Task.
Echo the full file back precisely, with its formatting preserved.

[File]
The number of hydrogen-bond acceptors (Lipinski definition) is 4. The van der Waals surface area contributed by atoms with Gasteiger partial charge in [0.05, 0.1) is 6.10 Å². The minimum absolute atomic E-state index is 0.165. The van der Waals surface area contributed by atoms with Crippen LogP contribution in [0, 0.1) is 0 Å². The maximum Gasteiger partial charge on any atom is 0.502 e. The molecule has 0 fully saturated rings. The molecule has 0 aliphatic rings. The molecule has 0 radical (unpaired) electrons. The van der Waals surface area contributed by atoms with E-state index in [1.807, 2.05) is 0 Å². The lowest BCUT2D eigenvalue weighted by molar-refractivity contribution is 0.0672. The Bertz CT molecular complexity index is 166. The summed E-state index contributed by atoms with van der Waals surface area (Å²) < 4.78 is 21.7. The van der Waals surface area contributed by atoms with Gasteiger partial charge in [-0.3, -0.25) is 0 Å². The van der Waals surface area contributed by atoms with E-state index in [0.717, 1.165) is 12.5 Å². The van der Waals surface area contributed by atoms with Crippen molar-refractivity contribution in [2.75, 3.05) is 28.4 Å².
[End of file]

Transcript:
The number of hydrogen-bond acceptors (Lipinski definition) is 4. The van der Waals surface area contributed by atoms with Gasteiger partial charge in [0.05, 0.1) is 6.10 Å². The minimum absolute atomic E-state index is 0.165. The van der Waals surface area contributed by atoms with Crippen LogP contribution in [0, 0.1) is 0 Å². The maximum Gasteiger partial charge on any atom is 0.502 e. The molecule has 0 fully saturated rings. The molecule has 0 aliphatic rings. The molecule has 0 radical (unpaired) electrons. The van der Waals surface area contributed by atoms with E-state index in [1.807, 2.05) is 0 Å². The lowest BCUT2D eigenvalue weighted by molar-refractivity contribution is 0.0672. The Bertz CT molecular complexity index is 166. The summed E-state index contributed by atoms with van der Waals surface area (Å²) < 4.78 is 21.7. The van der Waals surface area contributed by atoms with Gasteiger partial charge in [-0.3, -0.25) is 0 Å². The van der Waals surface area contributed by atoms with E-state index in [0.717, 1.165) is 12.5 Å². The van der Waals surface area contributed by atoms with Crippen molar-refractivity contribution in [2.75, 3.05) is 28.4 Å².